Medical Treatments

pills 300x199 Medical TreatmentsThe drugs which doctors use to treat water retention are known as diuretics. There are several varieties, none of which is a cure for water retention, as they have to be taken every day.

Loop diuretics and Thiazine diuretics

These have names like bumetanide, frusemide, hydrochlorothiazide and metolazone. They encourage your kidneys to excrete sodium. As the sodium is excreted, it takes water along with it. These drugs can also cause large losses of potassium – a vital mineral which you need to replace by drinking plenty of fruit or vegetable juice..

Potassium-sparing diuretics

These have names like spironolactone and triamerine. They work in a similar way to the other diuretics, but do not cause such large losses of potassium.

Side effects of diuretics

Most pharmaceutical medicines change one aspect of our metabolism while at the same time unbalancing others. Diuretics increase your excretion of valuable minerals like potassium and magnesium. Some can cause gout. These medicines are important for treating severe water retention (oedema or edema) caused by a malfunctioning heart or kidneys. But if used in other types of water retention, such as those due to leaky blood vessels or histamine (see Causes of Water Retention), diuretics could aggravate your water retention; your body will hold on to fluid to avoid becoming dehydrated. In these situations, diuretics, whether of the pharmaceutical or herbal variety, are counter-productive. The best solution is to address the causes of your water retention with the Waterfall Diet.

Herbal Diuretics

These include herbs like dandelion leaf and boldo. They are much less powerful than pharmaceutical medicines but can still cause mineral losses. The Waterfall Diet book recommends several herbal medicines, such as red clover. These are not herbal diuretics, and do not stimulate your kidneys to release water. They work by helping to balance hormones and the contents of the tissue spaces. They form part of the Waterfall Diet plan.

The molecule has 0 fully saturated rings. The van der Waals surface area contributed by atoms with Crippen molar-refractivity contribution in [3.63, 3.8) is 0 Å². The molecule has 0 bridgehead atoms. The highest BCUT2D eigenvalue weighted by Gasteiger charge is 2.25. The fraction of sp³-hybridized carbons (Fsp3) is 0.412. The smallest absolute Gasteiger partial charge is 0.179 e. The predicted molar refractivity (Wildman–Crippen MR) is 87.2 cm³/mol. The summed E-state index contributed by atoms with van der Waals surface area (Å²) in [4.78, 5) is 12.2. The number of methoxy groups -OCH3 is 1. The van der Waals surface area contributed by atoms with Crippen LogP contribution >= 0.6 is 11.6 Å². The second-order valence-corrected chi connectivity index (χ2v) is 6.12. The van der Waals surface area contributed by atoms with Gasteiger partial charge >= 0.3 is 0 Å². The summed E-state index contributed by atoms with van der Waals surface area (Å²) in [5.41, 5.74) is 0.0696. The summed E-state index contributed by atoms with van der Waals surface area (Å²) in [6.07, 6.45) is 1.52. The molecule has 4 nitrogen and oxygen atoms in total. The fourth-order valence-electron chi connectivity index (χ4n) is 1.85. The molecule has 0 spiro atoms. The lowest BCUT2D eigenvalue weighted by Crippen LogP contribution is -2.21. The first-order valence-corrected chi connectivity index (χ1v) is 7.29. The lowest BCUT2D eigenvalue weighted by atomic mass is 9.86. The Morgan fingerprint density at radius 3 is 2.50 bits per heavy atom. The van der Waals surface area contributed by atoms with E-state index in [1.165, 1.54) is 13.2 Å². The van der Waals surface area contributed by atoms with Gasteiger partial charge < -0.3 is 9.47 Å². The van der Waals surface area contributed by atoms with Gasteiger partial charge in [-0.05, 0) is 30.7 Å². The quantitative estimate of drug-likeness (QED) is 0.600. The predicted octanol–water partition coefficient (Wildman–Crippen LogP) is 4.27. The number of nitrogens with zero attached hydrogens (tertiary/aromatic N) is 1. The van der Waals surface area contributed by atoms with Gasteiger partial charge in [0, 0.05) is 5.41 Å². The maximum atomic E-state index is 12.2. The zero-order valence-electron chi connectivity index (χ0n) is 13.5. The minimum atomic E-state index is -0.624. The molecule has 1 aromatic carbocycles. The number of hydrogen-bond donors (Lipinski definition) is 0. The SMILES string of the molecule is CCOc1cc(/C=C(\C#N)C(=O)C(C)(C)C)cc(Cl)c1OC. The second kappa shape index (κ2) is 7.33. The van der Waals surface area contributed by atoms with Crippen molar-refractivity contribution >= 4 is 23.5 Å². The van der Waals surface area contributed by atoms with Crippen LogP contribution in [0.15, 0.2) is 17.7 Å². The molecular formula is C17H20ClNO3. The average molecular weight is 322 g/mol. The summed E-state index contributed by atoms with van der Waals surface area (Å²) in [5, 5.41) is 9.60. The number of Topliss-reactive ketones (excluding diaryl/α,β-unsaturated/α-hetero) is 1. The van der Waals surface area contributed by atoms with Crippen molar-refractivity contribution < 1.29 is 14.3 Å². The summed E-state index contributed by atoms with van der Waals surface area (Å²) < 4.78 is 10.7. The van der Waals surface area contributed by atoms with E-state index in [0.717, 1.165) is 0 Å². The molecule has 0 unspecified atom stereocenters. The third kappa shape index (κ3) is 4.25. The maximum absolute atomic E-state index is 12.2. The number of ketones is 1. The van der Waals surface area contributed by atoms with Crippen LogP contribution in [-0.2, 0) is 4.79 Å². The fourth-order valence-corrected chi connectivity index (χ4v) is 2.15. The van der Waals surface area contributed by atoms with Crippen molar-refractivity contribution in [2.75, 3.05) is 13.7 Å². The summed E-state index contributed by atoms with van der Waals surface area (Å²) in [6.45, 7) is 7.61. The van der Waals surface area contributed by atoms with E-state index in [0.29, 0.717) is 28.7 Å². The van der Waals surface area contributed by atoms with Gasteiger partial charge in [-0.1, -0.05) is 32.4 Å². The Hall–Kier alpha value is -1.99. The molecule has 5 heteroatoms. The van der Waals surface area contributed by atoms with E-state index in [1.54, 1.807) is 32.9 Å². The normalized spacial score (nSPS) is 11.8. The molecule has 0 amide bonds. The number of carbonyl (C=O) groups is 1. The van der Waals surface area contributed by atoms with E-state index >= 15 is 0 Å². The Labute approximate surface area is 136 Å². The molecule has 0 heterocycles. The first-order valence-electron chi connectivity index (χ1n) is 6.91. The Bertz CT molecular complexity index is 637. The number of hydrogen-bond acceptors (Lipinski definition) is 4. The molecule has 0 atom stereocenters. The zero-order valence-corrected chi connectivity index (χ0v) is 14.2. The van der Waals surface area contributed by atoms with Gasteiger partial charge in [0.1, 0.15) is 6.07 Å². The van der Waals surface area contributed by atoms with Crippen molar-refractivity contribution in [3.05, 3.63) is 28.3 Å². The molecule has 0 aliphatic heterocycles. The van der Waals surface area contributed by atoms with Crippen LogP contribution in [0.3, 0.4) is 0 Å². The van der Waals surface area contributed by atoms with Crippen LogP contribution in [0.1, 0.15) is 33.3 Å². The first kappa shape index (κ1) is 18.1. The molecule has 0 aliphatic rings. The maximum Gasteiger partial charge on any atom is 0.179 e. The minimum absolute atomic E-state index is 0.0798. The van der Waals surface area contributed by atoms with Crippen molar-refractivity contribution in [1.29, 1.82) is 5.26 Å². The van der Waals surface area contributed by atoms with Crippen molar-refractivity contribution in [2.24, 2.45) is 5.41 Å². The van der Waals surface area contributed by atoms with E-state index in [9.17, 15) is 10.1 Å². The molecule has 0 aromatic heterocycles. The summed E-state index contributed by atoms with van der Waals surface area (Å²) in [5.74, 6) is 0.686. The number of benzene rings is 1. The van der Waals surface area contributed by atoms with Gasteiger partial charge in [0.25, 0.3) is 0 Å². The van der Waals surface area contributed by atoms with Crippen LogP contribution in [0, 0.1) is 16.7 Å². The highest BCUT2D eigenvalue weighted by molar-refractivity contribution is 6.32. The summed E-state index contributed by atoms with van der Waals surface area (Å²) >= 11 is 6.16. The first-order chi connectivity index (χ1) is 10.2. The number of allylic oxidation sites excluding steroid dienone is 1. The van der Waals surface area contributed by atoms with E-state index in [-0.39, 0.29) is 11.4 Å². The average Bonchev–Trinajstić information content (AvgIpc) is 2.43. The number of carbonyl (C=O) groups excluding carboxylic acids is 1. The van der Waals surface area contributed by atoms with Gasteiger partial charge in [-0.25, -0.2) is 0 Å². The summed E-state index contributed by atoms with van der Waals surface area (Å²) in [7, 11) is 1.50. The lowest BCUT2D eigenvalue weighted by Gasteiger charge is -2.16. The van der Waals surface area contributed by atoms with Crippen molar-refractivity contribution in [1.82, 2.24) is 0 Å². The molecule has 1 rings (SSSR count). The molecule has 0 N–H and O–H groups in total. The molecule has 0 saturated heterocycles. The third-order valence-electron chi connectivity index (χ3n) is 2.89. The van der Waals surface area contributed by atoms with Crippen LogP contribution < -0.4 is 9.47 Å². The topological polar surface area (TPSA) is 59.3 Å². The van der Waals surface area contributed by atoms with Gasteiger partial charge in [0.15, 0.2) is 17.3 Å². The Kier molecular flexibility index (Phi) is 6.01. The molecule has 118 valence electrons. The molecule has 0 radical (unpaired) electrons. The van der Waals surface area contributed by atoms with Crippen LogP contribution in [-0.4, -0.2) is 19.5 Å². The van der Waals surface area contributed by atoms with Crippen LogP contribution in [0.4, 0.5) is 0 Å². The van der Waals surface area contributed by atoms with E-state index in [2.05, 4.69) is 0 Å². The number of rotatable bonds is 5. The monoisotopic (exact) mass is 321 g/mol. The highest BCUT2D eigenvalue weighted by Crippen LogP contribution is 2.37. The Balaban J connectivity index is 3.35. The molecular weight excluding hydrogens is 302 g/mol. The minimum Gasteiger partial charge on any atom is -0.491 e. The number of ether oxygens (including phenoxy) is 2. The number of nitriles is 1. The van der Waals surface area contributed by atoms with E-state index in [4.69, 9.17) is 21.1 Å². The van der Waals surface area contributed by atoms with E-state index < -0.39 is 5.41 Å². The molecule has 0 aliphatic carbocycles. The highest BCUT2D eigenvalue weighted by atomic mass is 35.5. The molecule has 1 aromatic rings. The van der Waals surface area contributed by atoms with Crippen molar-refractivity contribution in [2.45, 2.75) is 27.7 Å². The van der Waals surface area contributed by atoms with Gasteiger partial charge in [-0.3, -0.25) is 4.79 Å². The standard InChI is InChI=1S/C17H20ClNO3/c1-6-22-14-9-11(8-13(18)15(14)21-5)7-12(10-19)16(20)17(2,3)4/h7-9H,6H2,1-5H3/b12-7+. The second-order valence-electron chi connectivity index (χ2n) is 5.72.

Medical Treatments

About Linda Lazarides

Linda Lazarides is an international expert on water retention, author of eight books and founder of the British Association for Nutritional Therapy. She has successfully treated hundreds of people referred to her by doctors. See success stories or download E-guide.

Comments

  1. I take a med called bumex twice a day to get the fluid off of me i have had surgery four stints put in my legs dr sd that could be the problem why i was swelling and I’m still swelling its not just a little water retention it is unbearable at times before my surgery i lost 30lbs of fluid over night in the hospital its been 3 months since all of this I’m back to swelling even with taking my meds i’ve gained 35lbs in less than a week aim miserable all my heart stuff checked out fine they say my kidneys is fine even tho i don’t urinate often I’m not diabetic my thyroid levels are good even tho i take meds for that too what else could it be i feel like the drs are missing something or tired of looking i am 30 years old i should not feel like I’m 70 my regular physician dr say it could idiocracy i asked what is that he said sometimes women swell and we never know why??? i don’t know what else to do i feel like giving up but like i said above at times its unbearable

    • Linda Lazarides says:

      Leeanne, it is quite true that doctors don’t know why some women swell. They call it ‘idiopathic oedema (edema)’. That means ‘water retention of unknown cause’. I have spent 25 years trying to educate people and their doctors that there are about 5 different causes of ‘idiopathic oedema’ which can be fixed by means of dietary changes, changing medications, aiding lymphatic drainage and so on. You can read about all this in my books (see the Publications link above). The one thing that does NOT work for idiopathic oedema, and usuallly makes it worse in the long term, is taking water pills, also known as diuretics. Bumex and Lasix are examples of diuretics.

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